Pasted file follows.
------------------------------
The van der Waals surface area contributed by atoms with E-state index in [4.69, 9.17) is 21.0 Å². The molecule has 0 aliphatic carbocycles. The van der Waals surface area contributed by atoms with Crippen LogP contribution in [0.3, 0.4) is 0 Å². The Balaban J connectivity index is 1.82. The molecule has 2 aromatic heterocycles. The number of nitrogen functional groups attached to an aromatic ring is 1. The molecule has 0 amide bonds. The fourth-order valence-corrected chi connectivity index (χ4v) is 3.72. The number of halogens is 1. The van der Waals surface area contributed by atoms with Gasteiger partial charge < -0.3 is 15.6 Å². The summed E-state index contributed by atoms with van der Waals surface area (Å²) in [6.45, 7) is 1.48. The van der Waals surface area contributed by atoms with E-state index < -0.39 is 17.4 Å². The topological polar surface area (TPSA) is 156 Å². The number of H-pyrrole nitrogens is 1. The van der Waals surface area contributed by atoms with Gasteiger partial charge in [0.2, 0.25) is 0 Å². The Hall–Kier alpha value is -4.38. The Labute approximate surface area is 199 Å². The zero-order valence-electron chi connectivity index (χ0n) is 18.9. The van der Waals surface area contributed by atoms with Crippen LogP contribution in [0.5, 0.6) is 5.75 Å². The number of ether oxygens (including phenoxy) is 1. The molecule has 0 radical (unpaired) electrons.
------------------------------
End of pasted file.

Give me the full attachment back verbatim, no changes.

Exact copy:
The van der Waals surface area contributed by atoms with E-state index in [4.69, 9.17) is 21.0 Å². The molecule has 0 aliphatic carbocycles. The van der Waals surface area contributed by atoms with Crippen LogP contribution in [0.3, 0.4) is 0 Å². The Balaban J connectivity index is 1.82. The molecule has 2 aromatic heterocycles. The number of nitrogen functional groups attached to an aromatic ring is 1. The molecule has 0 amide bonds. The fourth-order valence-corrected chi connectivity index (χ4v) is 3.72. The number of halogens is 1. The van der Waals surface area contributed by atoms with Gasteiger partial charge < -0.3 is 15.6 Å². The summed E-state index contributed by atoms with van der Waals surface area (Å²) in [6.45, 7) is 1.48. The van der Waals surface area contributed by atoms with E-state index < -0.39 is 17.4 Å². The topological polar surface area (TPSA) is 156 Å². The number of H-pyrrole nitrogens is 1. The van der Waals surface area contributed by atoms with Gasteiger partial charge in [0.2, 0.25) is 0 Å². The Hall–Kier alpha value is -4.38. The Labute approximate surface area is 199 Å². The zero-order valence-electron chi connectivity index (χ0n) is 18.9. The van der Waals surface area contributed by atoms with Crippen LogP contribution in [0.5, 0.6) is 5.75 Å². The number of ether oxygens (including phenoxy) is 1. The molecule has 0 radical (unpaired) electrons.